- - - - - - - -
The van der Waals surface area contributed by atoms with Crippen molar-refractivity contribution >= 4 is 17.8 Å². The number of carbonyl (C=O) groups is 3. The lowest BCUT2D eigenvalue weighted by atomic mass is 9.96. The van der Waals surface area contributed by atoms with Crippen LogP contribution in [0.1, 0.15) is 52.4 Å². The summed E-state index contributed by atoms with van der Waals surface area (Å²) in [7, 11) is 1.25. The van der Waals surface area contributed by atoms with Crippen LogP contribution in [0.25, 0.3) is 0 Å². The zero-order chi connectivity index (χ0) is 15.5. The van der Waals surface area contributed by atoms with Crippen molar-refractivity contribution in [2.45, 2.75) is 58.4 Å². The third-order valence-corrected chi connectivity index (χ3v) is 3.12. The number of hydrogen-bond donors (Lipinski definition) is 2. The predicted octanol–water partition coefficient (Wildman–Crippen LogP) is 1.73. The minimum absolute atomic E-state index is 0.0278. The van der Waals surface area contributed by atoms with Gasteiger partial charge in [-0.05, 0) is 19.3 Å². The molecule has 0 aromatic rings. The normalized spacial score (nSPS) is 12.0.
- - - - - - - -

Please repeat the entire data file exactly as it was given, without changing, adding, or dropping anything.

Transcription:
The van der Waals surface area contributed by atoms with Crippen molar-refractivity contribution >= 4 is 17.8 Å². The number of carbonyl (C=O) groups is 3. The lowest BCUT2D eigenvalue weighted by atomic mass is 9.96. The van der Waals surface area contributed by atoms with Crippen LogP contribution in [0.1, 0.15) is 52.4 Å². The summed E-state index contributed by atoms with van der Waals surface area (Å²) in [7, 11) is 1.25. The van der Waals surface area contributed by atoms with Crippen LogP contribution in [0.25, 0.3) is 0 Å². The zero-order chi connectivity index (χ0) is 15.5. The van der Waals surface area contributed by atoms with Crippen molar-refractivity contribution in [2.45, 2.75) is 58.4 Å². The third-order valence-corrected chi connectivity index (χ3v) is 3.12. The number of hydrogen-bond donors (Lipinski definition) is 2. The predicted octanol–water partition coefficient (Wildman–Crippen LogP) is 1.73. The minimum absolute atomic E-state index is 0.0278. The van der Waals surface area contributed by atoms with Gasteiger partial charge in [-0.05, 0) is 19.3 Å². The molecule has 0 aromatic rings. The normalized spacial score (nSPS) is 12.0.